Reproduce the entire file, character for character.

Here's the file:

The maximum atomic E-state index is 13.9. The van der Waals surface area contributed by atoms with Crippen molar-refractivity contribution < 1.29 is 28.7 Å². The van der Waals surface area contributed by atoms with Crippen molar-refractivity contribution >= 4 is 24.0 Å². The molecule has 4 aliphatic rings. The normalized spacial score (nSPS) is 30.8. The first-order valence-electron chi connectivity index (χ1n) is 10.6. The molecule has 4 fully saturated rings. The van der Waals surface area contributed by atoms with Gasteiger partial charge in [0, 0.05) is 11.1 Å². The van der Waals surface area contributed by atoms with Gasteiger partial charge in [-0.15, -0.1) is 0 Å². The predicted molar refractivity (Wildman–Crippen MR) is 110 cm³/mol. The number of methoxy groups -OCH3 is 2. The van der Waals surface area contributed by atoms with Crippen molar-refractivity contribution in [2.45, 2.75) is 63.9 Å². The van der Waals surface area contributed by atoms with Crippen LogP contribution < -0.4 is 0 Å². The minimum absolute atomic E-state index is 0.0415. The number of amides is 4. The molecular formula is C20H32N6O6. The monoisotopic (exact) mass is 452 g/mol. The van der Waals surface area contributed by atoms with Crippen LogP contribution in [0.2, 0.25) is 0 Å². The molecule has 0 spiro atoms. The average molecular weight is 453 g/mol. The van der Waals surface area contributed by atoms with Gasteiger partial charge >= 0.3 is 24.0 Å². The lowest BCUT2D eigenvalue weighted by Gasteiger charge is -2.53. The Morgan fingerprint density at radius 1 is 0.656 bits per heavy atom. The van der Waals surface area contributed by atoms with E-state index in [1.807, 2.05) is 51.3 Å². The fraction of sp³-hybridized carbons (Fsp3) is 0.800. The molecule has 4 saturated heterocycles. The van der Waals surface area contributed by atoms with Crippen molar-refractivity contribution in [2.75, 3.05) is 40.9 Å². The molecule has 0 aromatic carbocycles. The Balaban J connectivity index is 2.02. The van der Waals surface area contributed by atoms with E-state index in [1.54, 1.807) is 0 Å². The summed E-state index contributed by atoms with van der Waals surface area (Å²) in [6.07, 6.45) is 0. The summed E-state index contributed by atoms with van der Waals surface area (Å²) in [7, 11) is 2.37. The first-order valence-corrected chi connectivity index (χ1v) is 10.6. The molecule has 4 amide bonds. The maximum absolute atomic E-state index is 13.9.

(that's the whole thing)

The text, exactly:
The maximum atomic E-state index is 13.9. The van der Waals surface area contributed by atoms with Crippen molar-refractivity contribution < 1.29 is 28.7 Å². The van der Waals surface area contributed by atoms with Crippen molar-refractivity contribution >= 4 is 24.0 Å². The molecule has 4 aliphatic rings. The normalized spacial score (nSPS) is 30.8. The first-order valence-electron chi connectivity index (χ1n) is 10.6. The molecule has 4 fully saturated rings. The van der Waals surface area contributed by atoms with Gasteiger partial charge in [0, 0.05) is 11.1 Å². The van der Waals surface area contributed by atoms with Gasteiger partial charge in [-0.15, -0.1) is 0 Å². The predicted molar refractivity (Wildman–Crippen MR) is 110 cm³/mol. The number of methoxy groups -OCH3 is 2. The van der Waals surface area contributed by atoms with Crippen molar-refractivity contribution in [2.45, 2.75) is 63.9 Å². The van der Waals surface area contributed by atoms with Crippen LogP contribution < -0.4 is 0 Å². The minimum absolute atomic E-state index is 0.0415. The number of amides is 4. The molecular formula is C20H32N6O6. The monoisotopic (exact) mass is 452 g/mol. The van der Waals surface area contributed by atoms with Crippen LogP contribution in [0.2, 0.25) is 0 Å². The molecule has 0 spiro atoms. The average molecular weight is 453 g/mol. The van der Waals surface area contributed by atoms with Gasteiger partial charge >= 0.3 is 24.0 Å². The lowest BCUT2D eigenvalue weighted by Gasteiger charge is -2.53. The Morgan fingerprint density at radius 1 is 0.656 bits per heavy atom. The van der Waals surface area contributed by atoms with E-state index in [1.807, 2.05) is 51.3 Å². The fraction of sp³-hybridized carbons (Fsp3) is 0.800. The molecule has 4 saturated heterocycles. The van der Waals surface area contributed by atoms with Crippen molar-refractivity contribution in [2.75, 3.05) is 40.9 Å². The molecule has 0 aromatic carbocycles. The Balaban J connectivity index is 2.02. The van der Waals surface area contributed by atoms with E-state index in [1.54, 1.807) is 0 Å². The summed E-state index contributed by atoms with van der Waals surface area (Å²) in [6.07, 6.45) is 0. The summed E-state index contributed by atoms with van der Waals surface area (Å²) in [7, 11) is 2.37. The first-order valence-corrected chi connectivity index (χ1v) is 10.6. The molecule has 4 amide bonds. The maximum absolute atomic E-state index is 13.9.